Interdisciplinary Applied Mathematics

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The fundamental assumption in this analysis is the dynamic similarity of microflows with rarefied flows encountered in a low-pressure environment.

This assumption is justified theoretically based on the analysis of the Boltzmann equation for small Reynolds number and Knudsen number (Sone, 2002). Based on this assumption, gas microflows are simulated subject to slip boundary conditions. In order to demonstrate the effects of rarefaction and slip in microgeometries we compare these findings with the continuum no-slip solutions whenever possible. In gas microflows we encounter four important effects:



   viscous heating, and

   thermal creep.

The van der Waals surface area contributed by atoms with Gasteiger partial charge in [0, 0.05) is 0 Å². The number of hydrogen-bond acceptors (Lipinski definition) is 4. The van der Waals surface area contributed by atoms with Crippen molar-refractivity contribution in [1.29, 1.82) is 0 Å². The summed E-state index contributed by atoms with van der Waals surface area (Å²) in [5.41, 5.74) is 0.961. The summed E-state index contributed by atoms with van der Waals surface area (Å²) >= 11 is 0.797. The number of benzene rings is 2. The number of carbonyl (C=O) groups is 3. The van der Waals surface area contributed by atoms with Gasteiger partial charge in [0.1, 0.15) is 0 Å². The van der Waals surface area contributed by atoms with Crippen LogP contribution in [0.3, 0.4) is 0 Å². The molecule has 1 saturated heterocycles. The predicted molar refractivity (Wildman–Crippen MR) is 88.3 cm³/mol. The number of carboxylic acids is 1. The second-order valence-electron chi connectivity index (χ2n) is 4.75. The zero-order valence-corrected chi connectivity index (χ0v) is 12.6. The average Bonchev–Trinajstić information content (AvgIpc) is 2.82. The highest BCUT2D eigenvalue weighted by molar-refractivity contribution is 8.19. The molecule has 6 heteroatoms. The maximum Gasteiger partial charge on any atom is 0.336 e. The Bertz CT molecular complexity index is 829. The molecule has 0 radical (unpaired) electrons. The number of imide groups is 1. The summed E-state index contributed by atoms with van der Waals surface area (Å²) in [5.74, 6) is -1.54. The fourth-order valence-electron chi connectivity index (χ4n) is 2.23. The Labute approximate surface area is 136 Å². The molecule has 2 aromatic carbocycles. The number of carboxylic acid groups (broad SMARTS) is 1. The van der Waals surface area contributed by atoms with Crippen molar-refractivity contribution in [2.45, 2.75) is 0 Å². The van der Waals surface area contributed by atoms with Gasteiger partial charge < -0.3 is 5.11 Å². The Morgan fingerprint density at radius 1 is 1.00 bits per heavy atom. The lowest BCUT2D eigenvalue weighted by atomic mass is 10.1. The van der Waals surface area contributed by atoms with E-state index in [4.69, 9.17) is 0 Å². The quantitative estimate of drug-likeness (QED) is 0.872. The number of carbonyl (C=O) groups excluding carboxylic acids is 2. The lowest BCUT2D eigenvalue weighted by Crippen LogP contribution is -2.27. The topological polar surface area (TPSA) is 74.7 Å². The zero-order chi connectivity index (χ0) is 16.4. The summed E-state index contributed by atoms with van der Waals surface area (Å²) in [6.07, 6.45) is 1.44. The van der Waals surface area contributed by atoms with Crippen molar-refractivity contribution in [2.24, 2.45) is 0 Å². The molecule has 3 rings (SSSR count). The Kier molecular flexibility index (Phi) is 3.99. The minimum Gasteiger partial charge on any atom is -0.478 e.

In particular, we investigate the competing effects of compressibility and rarefaction, which result in a nonlinear pressure distribution in microchannels in the slip flow regime. Curvature in pressure distribution is due to the compressibility effects, and it increases with increased inlet to outlet pressure ratios across the channels. The effect of rarefaction is to reduce the curvature in the pressure distribution. This finding is consistent with the fact that the pressure distribution becomes linear as the free-molecular flow regime is reached (Kennard, 1938). The viscous heating effects are due to the work done by viscous stresses (dissipation), and they are important for microflows, especially in creating temperature gradients within the domain even for isothermal surfaces. The thermal creep (transpiration) phenomenon is a rarefaction effect. For a rarefied gas flow it is possible to start the flow with tangential temperature gradients along the channel surface. In such a case the gas molecules start creeping from cold toward hot (Kennard, 1938; Kruger et al., 1970). Thermal creep effects can be important in causing variation of pressure along microchannels in the presence of tangential temperature gradients (Fukui and Kaneko, 1988). This mechanism is also significant for transport through porous media in atmospheric conditions (Loeb, 1961; Vargo and Muntz, 1996). Other temperature-induced flows are studied in Section 5.2.

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